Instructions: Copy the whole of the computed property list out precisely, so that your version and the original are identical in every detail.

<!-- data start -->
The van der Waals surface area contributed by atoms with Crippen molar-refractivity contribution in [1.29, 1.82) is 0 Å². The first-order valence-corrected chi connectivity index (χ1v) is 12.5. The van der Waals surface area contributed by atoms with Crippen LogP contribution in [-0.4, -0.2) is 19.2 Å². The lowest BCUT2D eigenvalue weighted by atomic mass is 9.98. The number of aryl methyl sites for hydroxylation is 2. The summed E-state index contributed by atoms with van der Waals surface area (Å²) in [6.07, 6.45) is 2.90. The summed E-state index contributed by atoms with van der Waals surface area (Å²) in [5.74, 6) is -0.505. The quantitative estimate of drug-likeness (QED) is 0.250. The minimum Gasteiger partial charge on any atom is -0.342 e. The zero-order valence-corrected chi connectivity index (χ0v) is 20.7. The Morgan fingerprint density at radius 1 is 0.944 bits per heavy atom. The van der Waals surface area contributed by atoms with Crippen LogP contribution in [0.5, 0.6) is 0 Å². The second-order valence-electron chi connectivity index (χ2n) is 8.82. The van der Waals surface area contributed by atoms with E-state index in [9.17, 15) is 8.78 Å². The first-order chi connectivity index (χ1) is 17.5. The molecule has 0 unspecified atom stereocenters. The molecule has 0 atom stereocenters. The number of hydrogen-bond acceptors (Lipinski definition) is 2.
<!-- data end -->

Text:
The van der Waals surface area contributed by atoms with Crippen molar-refractivity contribution in [1.29, 1.82) is 0 Å². The first-order valence-corrected chi connectivity index (χ1v) is 12.5. The van der Waals surface area contributed by atoms with Crippen LogP contribution in [-0.4, -0.2) is 19.2 Å². The lowest BCUT2D eigenvalue weighted by atomic mass is 9.98. The number of aryl methyl sites for hydroxylation is 2. The summed E-state index contributed by atoms with van der Waals surface area (Å²) in [6.07, 6.45) is 2.90. The summed E-state index contributed by atoms with van der Waals surface area (Å²) in [5.74, 6) is -0.505. The quantitative estimate of drug-likeness (QED) is 0.250. The minimum Gasteiger partial charge on any atom is -0.342 e. The zero-order valence-corrected chi connectivity index (χ0v) is 20.7. The Morgan fingerprint density at radius 1 is 0.944 bits per heavy atom. The van der Waals surface area contributed by atoms with Crippen LogP contribution in [0.5, 0.6) is 0 Å². The second-order valence-electron chi connectivity index (χ2n) is 8.82. The van der Waals surface area contributed by atoms with E-state index in [9.17, 15) is 8.78 Å². The first-order chi connectivity index (χ1) is 17.5. The molecule has 0 unspecified atom stereocenters. The molecule has 0 atom stereocenters. The number of hydrogen-bond acceptors (Lipinski definition) is 2.